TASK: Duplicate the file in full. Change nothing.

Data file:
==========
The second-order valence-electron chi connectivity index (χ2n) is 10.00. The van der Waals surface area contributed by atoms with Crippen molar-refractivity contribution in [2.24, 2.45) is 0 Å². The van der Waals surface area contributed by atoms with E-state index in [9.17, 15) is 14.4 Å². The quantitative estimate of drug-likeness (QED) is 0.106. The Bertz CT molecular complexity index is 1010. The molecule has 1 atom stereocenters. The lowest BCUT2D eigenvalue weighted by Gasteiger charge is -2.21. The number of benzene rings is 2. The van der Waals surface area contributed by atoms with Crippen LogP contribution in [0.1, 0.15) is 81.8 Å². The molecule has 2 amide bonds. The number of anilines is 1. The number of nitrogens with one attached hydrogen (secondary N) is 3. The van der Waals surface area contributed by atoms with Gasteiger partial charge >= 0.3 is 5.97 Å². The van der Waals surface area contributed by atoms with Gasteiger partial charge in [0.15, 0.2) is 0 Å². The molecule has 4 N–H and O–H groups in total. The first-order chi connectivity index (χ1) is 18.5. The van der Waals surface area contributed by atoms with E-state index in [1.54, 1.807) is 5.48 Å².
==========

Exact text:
The second-order valence-electron chi connectivity index (χ2n) is 10.00. The van der Waals surface area contributed by atoms with Crippen molar-refractivity contribution in [2.24, 2.45) is 0 Å². The van der Waals surface area contributed by atoms with E-state index in [9.17, 15) is 14.4 Å². The quantitative estimate of drug-likeness (QED) is 0.106. The Bertz CT molecular complexity index is 1010. The molecule has 1 atom stereocenters. The lowest BCUT2D eigenvalue weighted by Gasteiger charge is -2.21. The number of benzene rings is 2. The van der Waals surface area contributed by atoms with Crippen LogP contribution in [0.1, 0.15) is 81.8 Å². The molecule has 2 amide bonds. The number of anilines is 1. The number of nitrogens with one attached hydrogen (secondary N) is 3. The van der Waals surface area contributed by atoms with Gasteiger partial charge >= 0.3 is 5.97 Å². The van der Waals surface area contributed by atoms with Gasteiger partial charge in [0.15, 0.2) is 0 Å². The molecule has 4 N–H and O–H groups in total. The first-order chi connectivity index (χ1) is 18.5. The van der Waals surface area contributed by atoms with E-state index in [1.54, 1.807) is 5.48 Å².